# Multivariable Limits

by johndoe3344
Tags: limits, multivariable
 P: 29 I was presented with the two following questions: $$\lim_{\substack{x\rightarrow 0\\y\rightarrow 0}} \sin\frac{xy}{xy}$$ and $$\lim_{\substack{x\rightarrow 0\\y\rightarrow 0}} \sin(\frac{xyz}{xyz})$$ I figured I would do a simple substitution: let t = xy for the first one, and the limit becomes as t ->0, sin t /t would approach 1. The answer is right for the first one. Why doesn't the same technique work for the second one? (The answer for the second one is 0).
 Sci Advisor P: 1,253 In the second one are you also meant to have the limit be as z goes to 0? Whenever x, y, and z are all nonzero, then xyz/(xyz) = 1. So sin(xyz/(xyz)) = sin 1. This does not depend on the path that you approach (0, 0, 0) by, so the limit is sin 1.
Math
Emeritus
Thanks
PF Gold
P: 38,708
 Quote by johndoe3344 I was presented with the two following questions: $$\lim_{\substack{x\rightarrow 0\\y\rightarrow 0}} \sin\frac{xy}{xy}$$ and $$\lim_{\substack{x\rightarrow 0\\y\rightarrow 0}} \sin(\frac{xyz}{xyz})$$ I figured I would do a simple substitution: let t = xy for the first one, and the limit becomes as t ->0, sin t /t would approach 1. The answer is right for the first one. Why doesn't the same technique work for the second one? (The answer for the second one is 0).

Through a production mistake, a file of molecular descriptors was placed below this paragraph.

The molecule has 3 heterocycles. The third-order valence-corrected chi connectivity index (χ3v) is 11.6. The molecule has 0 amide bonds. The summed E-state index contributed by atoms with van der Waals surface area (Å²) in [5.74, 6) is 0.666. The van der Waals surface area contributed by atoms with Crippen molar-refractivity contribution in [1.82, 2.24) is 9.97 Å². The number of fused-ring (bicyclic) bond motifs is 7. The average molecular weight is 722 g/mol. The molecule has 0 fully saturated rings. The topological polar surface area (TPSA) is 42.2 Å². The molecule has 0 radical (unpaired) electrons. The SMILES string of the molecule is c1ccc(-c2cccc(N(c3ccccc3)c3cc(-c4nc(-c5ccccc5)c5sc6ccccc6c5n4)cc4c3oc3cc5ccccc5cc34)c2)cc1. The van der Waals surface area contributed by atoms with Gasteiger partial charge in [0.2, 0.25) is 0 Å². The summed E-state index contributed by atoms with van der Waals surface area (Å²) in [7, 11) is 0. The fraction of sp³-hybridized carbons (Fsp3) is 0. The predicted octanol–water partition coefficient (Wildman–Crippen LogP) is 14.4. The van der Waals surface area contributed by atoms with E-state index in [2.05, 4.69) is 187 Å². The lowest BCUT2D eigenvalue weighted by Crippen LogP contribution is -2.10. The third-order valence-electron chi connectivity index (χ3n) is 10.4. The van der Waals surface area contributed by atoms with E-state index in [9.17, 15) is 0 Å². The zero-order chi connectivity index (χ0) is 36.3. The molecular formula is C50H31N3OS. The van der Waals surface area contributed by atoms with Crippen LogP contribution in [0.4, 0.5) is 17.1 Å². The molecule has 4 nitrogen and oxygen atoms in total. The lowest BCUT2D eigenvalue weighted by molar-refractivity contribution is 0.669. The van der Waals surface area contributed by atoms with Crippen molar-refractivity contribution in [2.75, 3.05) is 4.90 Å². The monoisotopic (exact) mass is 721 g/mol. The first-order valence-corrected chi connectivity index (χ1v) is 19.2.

No, the way you've written it, the lilmit for the second one is not 0. It is, as Orthodontist said, sin 1, exactly like the first.

P: 29

## Multivariable Limits

Sorry. I'm very bad with using latex.

I actually meant [sin (xy )]/(xy)

and likewise for the second one. For the second one, there's also a z->0 which I omitted. Sorry again.
 Sci Advisor P: 1,253 In that case your reasoning is correct and the limit is 1, not 0. Why did you think it is 0? (maybe you're using your calculator to check and you're using degrees instead of radians?)

 Related Discussions Calculus & Beyond Homework 5 Calculus & Beyond Homework 4 Calculus & Beyond Homework 6 Calculus & Beyond Homework 22 General Math 1